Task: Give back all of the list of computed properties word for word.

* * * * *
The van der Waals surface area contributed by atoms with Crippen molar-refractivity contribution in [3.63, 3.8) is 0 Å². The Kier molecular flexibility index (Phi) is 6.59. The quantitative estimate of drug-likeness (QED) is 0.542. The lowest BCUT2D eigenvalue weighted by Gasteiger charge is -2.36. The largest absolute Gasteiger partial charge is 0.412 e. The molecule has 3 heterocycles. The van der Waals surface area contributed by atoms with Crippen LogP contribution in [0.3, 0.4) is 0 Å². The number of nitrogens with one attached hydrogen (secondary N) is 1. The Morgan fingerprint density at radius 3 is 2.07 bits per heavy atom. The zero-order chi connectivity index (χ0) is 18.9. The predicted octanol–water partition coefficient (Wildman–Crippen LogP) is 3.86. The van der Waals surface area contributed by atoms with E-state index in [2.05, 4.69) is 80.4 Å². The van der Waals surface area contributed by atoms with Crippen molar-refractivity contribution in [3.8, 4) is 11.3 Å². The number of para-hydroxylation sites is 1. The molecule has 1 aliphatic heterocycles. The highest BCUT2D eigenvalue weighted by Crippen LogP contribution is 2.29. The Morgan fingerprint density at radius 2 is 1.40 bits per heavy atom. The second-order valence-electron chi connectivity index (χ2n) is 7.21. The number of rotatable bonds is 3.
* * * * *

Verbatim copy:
The van der Waals surface area contributed by atoms with Crippen molar-refractivity contribution in [3.63, 3.8) is 0 Å². The Kier molecular flexibility index (Phi) is 6.59. The quantitative estimate of drug-likeness (QED) is 0.542. The lowest BCUT2D eigenvalue weighted by Gasteiger charge is -2.36. The largest absolute Gasteiger partial charge is 0.412 e. The molecule has 3 heterocycles. The van der Waals surface area contributed by atoms with Crippen LogP contribution in [0.3, 0.4) is 0 Å². The number of nitrogens with one attached hydrogen (secondary N) is 1. The Morgan fingerprint density at radius 3 is 2.07 bits per heavy atom. The zero-order chi connectivity index (χ0) is 18.9. The predicted octanol–water partition coefficient (Wildman–Crippen LogP) is 3.86. The van der Waals surface area contributed by atoms with E-state index in [2.05, 4.69) is 80.4 Å². The van der Waals surface area contributed by atoms with Crippen molar-refractivity contribution in [3.8, 4) is 11.3 Å². The number of para-hydroxylation sites is 1. The molecule has 1 aliphatic heterocycles. The highest BCUT2D eigenvalue weighted by Crippen LogP contribution is 2.29. The Morgan fingerprint density at radius 2 is 1.40 bits per heavy atom. The second-order valence-electron chi connectivity index (χ2n) is 7.21. The number of rotatable bonds is 3.